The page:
By Sgt. Nicole Kojetin, 1st Cavalry Division Public AffairsApril 9, 2008
FORT HOOD, Texas - The first commander of the 1st Cavalry Division's Division Special Troops Battalion "Mavericks" said farewell, April 3, to the unit he watched being formed about two and a half years before on the same division's parade field.
"Leaving command of this extraordinary battalion means saying goodbye to so many friends... A list too long to mention," said Lt. Col. Daniel Garcia, the battalion's outgoing commander.
"I am extremely proud to have served as the commander of these modern-day cavalry troopers," said the East Setauket, N.Y., native. "Maybe more than any other, this battalion represents the cross section of this division with every rank and every specialty in the Army present in this formation."
The battalion held all the division's staff as well as various specialty companies, which is a far stretch from how they started.
"When we activated this company we had four Soldiers assigned," said Garcia of the unit that formed July 15, 2005.
But the unit soon became a melting pot of skill sets.
"The DSTB is the command to which we attach all units who provide unique support..." said Brig. Gen. (P) Vincent K. Brooks, the commanding general of the 1st Cavalry Division.
"The size of this battalion consequently doubles when deployed and was in Baghdad really a small brigade of roughly 2,000 people," the Alexandria, Va., native added.
That "small brigade" had numerous missions and Garcia praised his Soldiers on their success.
"These troopers displayed an incredible mastery of skill sets to simultaneously execute combat operations, support and maintenance operations, security operations for VIPs, provide communication support for the headquarters, counter-fire support, air-defense artillery and airspace control, detainment operations, counter-rocket artillery, quick reaction forces, psychological operations, music support and public affairs operations," he said.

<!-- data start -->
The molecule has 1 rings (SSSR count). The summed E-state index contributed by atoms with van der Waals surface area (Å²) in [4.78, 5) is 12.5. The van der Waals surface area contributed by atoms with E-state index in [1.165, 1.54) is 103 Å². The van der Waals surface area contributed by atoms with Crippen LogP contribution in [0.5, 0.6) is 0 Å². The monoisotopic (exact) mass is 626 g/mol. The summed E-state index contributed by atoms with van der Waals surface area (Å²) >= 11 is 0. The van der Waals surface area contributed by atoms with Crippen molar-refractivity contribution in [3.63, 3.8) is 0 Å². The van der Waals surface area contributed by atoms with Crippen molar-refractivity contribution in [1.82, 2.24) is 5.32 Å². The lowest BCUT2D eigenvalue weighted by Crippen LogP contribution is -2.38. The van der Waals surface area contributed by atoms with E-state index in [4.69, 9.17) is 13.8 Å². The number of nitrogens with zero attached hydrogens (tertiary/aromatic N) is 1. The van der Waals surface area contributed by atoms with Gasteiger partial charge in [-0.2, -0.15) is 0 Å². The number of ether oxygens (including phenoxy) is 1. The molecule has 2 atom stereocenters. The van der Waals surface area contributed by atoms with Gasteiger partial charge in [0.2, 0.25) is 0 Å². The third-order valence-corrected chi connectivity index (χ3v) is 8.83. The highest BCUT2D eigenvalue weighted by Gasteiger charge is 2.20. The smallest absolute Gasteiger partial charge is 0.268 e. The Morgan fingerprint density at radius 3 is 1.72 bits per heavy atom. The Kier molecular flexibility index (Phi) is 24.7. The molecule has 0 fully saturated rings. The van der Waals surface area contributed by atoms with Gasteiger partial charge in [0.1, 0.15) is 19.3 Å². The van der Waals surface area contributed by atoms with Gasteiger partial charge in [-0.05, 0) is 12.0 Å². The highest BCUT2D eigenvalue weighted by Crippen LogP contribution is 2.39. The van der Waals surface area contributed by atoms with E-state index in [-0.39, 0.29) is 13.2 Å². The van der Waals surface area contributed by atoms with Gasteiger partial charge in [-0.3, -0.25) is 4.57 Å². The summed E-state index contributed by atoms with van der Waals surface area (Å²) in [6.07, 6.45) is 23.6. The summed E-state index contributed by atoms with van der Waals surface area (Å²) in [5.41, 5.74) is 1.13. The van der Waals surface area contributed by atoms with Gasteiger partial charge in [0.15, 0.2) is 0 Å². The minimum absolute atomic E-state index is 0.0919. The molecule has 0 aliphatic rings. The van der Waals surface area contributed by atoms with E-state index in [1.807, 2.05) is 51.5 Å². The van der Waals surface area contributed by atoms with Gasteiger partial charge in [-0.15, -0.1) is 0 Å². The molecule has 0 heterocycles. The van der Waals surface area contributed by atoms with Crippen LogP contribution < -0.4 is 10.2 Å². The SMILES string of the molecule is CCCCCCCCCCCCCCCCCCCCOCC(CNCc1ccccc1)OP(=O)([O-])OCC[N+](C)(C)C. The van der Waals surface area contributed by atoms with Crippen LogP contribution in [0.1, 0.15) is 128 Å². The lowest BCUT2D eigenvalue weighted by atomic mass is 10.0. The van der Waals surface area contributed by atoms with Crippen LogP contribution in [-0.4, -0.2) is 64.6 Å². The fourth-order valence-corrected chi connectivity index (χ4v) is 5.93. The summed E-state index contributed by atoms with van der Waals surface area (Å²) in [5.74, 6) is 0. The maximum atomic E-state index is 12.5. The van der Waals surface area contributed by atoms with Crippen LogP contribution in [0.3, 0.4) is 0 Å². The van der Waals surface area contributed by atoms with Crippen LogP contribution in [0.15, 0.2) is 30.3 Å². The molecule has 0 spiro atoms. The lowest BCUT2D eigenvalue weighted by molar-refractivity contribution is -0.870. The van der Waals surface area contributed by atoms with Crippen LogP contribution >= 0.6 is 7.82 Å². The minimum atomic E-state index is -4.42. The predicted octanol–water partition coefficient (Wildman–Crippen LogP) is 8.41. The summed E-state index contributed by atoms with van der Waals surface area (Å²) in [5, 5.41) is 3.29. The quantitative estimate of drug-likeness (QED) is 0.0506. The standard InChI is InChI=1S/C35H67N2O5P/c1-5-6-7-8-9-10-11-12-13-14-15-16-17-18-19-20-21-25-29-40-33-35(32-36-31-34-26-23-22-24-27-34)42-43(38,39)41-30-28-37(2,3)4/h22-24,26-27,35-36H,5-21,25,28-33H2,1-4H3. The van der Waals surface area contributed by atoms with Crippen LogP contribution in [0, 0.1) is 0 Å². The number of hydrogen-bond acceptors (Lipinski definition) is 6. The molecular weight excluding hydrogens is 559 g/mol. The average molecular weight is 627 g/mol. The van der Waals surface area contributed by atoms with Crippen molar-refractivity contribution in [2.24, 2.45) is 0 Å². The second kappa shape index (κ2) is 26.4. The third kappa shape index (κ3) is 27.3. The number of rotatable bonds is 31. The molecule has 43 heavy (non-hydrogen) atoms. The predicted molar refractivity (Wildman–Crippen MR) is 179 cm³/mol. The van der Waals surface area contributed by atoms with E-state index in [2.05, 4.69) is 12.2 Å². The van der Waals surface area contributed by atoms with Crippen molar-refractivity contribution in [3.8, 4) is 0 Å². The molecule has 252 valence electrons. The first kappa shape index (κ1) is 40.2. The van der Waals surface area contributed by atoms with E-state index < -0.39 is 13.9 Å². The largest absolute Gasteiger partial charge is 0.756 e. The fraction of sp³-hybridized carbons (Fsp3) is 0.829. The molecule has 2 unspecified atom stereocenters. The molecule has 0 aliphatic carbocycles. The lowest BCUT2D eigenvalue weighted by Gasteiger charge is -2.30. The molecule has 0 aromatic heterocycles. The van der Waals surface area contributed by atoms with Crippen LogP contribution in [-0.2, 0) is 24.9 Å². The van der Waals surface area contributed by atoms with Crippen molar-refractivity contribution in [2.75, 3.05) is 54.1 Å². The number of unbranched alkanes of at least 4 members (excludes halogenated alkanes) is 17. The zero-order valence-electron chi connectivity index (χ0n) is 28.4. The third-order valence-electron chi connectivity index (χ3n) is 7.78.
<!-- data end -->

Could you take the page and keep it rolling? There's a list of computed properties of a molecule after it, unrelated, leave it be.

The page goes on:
Brooks praised Garcia for his leadership during his command of the distinctive group of troops.
"Under the leadership of Lt. Col. Dan Garcia, this small brigade of special troops made some remarkable contributions - the missions that made Multi-National Division - Baghdad operate," said Brooks. "The missions they had were the hardest, least traditional, most visible missions we could assign to a battalion. They were functioning as a command post of the largest combat division ever born."
However, Garcia gave most of the credit to his troops, the leadership he received, his wife Crystal and two daughters, and the pride that comes with serving the 1st Cavalry Division.
"Wearing the First Team patch and being a Maverick comes with a feeling that is hard to describe to some extent, but that it is easy to see," said Garcia. "Soldiers walk a little taller, talk a little louder and tell better stories of their adventure because they are part of the legend that is this great division."
"It doesn't matter if it is the year 1860 or 2008, the world we live in is a dangerous place," he said. "But it is a better world, and it is safer every day a cavalry trooper puts on his Stetson and spurs and goes into harms way."
Garcia turned over his command to Lt. Col. Matthew Karres, from Chapel Hill, N.C. Karres' most recent assignment was as the Unconventional Warfare Branch Chief in J-3X at the United States Special Operations Command at MacDill Air Force Base, Fla.
"I will miss the 1st Cavalry Division, but looking again, I am completely confident that this battalion is in great hands," said Garcia.